Ventilation

To better understand this process the following points will be addressed:

1. Common Ventilation Types
2. Breath In
3. Breath out
4. Baffle Vents

Ventilation is the continuous flow of air thru your attic space. The condition of your attic will determine everything from your monthly power bill to the lifespan of your roof. Yet strangely only somewhere between 10%-30% of roofs are ventilated correctly. Leaving many people with the high risk factors that they likely don’t realize is lurking right above their very heads.

1. Common Ventilation Types

Ridge Vent

Power Vent

Gable Vent

Turbine Vent

Box Vent

Soffit Types

There are many different ways to go about ventilating your attic. Some of the most common include Ridge Vents, Power Vents, Gable Vents, Turbine Vents and Box Vents.

The way these vents work can vary slightly. Turbine and Box Vents work by relying on wind to operate them, drawing hot air up out of the attic. But these mechanisms can be less reliable on days when wind is scarce. Power Vents are on the other side of the spectrum. They have thermostats built into them that allows them to kick on when the temperature in the attic reaches a certain point. In the middle are Ridge and Gable Vents. Ridge and Gable vents both rely on the idea that the house also has soffit vents. The cold air comes in thru the lower soffit area and as hot air rises it exits out the Ridge or Gable vents.

2. Breath In

Airflow in the Soffit Vents and Out the Ridge Caps

Ventilation is not just the removal of unwanted hot or cold air from your attic. Ventilation also includes the intake of new fresh air too. Ideally this process should be comprised of 50% intake on air and 50% exhaust. Air intake for your home takes place at a lower level. Primarily thru the Soffit vents located at the eves of your home, but some thru the gable area on the side of your home as well. The first thing you want to look for is that your home has some sort of intake area to bring the fresh air in. Without an intake area to push existing air around the appropriate amount of air will not exit back out which leaves air stagnant in the attic. Stagnant air can cause several negative factors to occur.

Soffit Vents

Both stagnant cold air and hot air come with negative consequences. In the cold of winter air that is left in the attic will accumulate moisture build up. This moisture will condensate on the boards in the attic eventually causing rott and destruction to the structure of the roof. While in the heat of summer hot air building up in the attic acts like an oven for your roof. It “bakes” the shingles on the roof causing blistering and peeling of the shingles.

Attic Moisture

Result of Heat in Attic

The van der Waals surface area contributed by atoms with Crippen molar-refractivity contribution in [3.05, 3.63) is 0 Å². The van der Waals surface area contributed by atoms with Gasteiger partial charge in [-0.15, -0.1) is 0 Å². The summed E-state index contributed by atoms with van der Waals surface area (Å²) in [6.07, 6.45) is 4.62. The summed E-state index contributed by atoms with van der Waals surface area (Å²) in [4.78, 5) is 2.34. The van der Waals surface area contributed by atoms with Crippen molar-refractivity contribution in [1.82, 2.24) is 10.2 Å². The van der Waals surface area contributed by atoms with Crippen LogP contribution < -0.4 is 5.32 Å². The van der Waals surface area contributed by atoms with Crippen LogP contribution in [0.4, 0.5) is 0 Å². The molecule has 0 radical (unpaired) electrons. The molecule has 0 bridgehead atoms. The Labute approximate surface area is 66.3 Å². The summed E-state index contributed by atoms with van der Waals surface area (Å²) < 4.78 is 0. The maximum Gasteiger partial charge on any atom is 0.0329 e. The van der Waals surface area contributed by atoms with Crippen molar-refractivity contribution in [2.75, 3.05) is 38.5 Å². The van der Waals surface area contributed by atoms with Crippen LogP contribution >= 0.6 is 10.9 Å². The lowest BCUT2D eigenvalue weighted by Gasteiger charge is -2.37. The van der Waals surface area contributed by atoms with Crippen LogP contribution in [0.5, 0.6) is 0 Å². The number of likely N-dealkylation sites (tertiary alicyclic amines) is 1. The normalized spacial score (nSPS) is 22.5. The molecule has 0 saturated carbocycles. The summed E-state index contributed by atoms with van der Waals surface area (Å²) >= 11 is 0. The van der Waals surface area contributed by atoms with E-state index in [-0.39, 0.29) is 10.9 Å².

Continual airflow in the attic is the key to protecting against these previously mentioned issues. If your house does not have soffits to assist in keeping the air flowing in and up so it can exit out the Ridge or Gable vents you are certainly at risk for some serious issues.

3. Breath Out

Roof Cut for Roof Vent

The key to air exiting the roof is not always as simple as popping a vent on and being done with it. To start with, it is necessary to cut the wood decking back by a minimum of 1”  on each side from the center ridge board. This is necessary not only from the aesthetic perspective but also so that the seal against the ridge vent is straight on and does not let water in. The final item to go on top is the Ridge Cap. The Ridge Cap is critical because it protects the Ridge Vent. Without this overtop the ridge vent would be open for water to go into. This piece instead acts as a protective cover over top of the open ridge. The ridge vent should be installed across the length of the roof in order to provide adequate breathing of the roof across the whole span of the attic.

4. Baffling Vents

Foam Attic Baffling

Baffles are not found in all residential homes, but they serve an important purpose in the homes that require them. Baffles are typically located between the rafters and roof sheathing. They are designed to keep blown insulation from crowding the Soffit Vents. If the Soffit Vents are blocked by insulation proper air flow cannot take place. To prevent this from happening contractors will install the Baffles to provide a clear pathway past the insulation for airflow to take. Baffles are fairly straight forward mechanisms that are easy to install.

For assistance in calculating the proper amount of attic ventilation necessary for your home please visit GAF’s website for a ventilation calculator.

Click Image for Ventilation Calculator